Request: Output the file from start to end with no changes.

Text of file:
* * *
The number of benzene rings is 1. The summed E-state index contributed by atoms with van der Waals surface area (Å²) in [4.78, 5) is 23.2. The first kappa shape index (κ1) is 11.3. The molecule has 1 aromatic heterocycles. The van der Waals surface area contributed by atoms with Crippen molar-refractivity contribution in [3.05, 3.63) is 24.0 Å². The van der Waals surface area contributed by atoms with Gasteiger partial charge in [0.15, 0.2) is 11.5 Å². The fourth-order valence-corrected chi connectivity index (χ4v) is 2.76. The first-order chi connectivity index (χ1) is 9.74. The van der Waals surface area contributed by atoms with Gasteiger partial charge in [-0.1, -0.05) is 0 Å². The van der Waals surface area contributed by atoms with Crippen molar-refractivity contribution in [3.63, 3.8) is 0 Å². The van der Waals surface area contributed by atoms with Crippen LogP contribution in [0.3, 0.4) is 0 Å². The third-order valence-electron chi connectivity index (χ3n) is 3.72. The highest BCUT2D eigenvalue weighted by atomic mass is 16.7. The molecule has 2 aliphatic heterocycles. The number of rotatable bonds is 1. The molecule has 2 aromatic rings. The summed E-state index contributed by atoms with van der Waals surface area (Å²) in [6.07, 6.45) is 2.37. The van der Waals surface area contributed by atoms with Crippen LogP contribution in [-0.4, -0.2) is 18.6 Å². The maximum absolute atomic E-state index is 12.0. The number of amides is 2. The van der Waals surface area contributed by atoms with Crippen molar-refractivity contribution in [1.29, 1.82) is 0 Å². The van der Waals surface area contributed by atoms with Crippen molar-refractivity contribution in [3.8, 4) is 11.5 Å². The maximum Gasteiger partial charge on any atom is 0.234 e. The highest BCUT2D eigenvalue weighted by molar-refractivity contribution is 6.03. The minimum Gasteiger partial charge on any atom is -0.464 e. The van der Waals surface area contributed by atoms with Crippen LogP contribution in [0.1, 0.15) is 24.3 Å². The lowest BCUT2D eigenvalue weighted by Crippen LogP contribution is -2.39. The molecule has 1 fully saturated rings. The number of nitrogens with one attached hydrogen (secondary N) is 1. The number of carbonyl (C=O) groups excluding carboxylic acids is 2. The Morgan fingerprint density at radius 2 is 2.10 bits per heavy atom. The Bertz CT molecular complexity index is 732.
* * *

The number of benzene rings is 1. The summed E-state index contributed by atoms with van der Waals surface area (Å²) in [4.78, 5) is 23.2. The first kappa shape index (κ1) is 11.3. The molecule has 1 aromatic heterocycles. The van der Waals surface area contributed by atoms with Crippen molar-refractivity contribution in [3.05, 3.63) is 24.0 Å². The van der Waals surface area contributed by atoms with Gasteiger partial charge in [0.15, 0.2) is 11.5 Å². The fourth-order valence-corrected chi connectivity index (χ4v) is 2.76. The first-order chi connectivity index (χ1) is 9.74. The van der Waals surface area contributed by atoms with Gasteiger partial charge in [-0.1, -0.05) is 0 Å². The van der Waals surface area contributed by atoms with Crippen molar-refractivity contribution in [3.63, 3.8) is 0 Å². The van der Waals surface area contributed by atoms with Crippen LogP contribution in [0.3, 0.4) is 0 Å². The third-order valence-electron chi connectivity index (χ3n) is 3.72. The highest BCUT2D eigenvalue weighted by atomic mass is 16.7. The molecule has 2 aliphatic heterocycles. The number of rotatable bonds is 1. The molecule has 2 aromatic rings. The summed E-state index contributed by atoms with van der Waals surface area (Å²) in [6.07, 6.45) is 2.37. The van der Waals surface area contributed by atoms with Crippen LogP contribution in [-0.4, -0.2) is 18.6 Å². The maximum absolute atomic E-state index is 12.0. The number of amides is 2. The van der Waals surface area contributed by atoms with Crippen molar-refractivity contribution in [1.29, 1.82) is 0 Å². The van der Waals surface area contributed by atoms with Crippen molar-refractivity contribution in [3.8, 4) is 11.5 Å². The maximum Gasteiger partial charge on any atom is 0.234 e. The highest BCUT2D eigenvalue weighted by molar-refractivity contribution is 6.03. The minimum Gasteiger partial charge on any atom is -0.464 e. The van der Waals surface area contributed by atoms with Crippen LogP contribution in [0.1, 0.15) is 24.3 Å². The lowest BCUT2D eigenvalue weighted by Crippen LogP contribution is -2.39. The molecule has 1 fully saturated rings. The number of nitrogens with one attached hydrogen (secondary N) is 1. The number of carbonyl (C=O) groups excluding carboxylic acids is 2. The Morgan fingerprint density at radius 2 is 2.10 bits per heavy atom. The Bertz CT molecular complexity index is 732.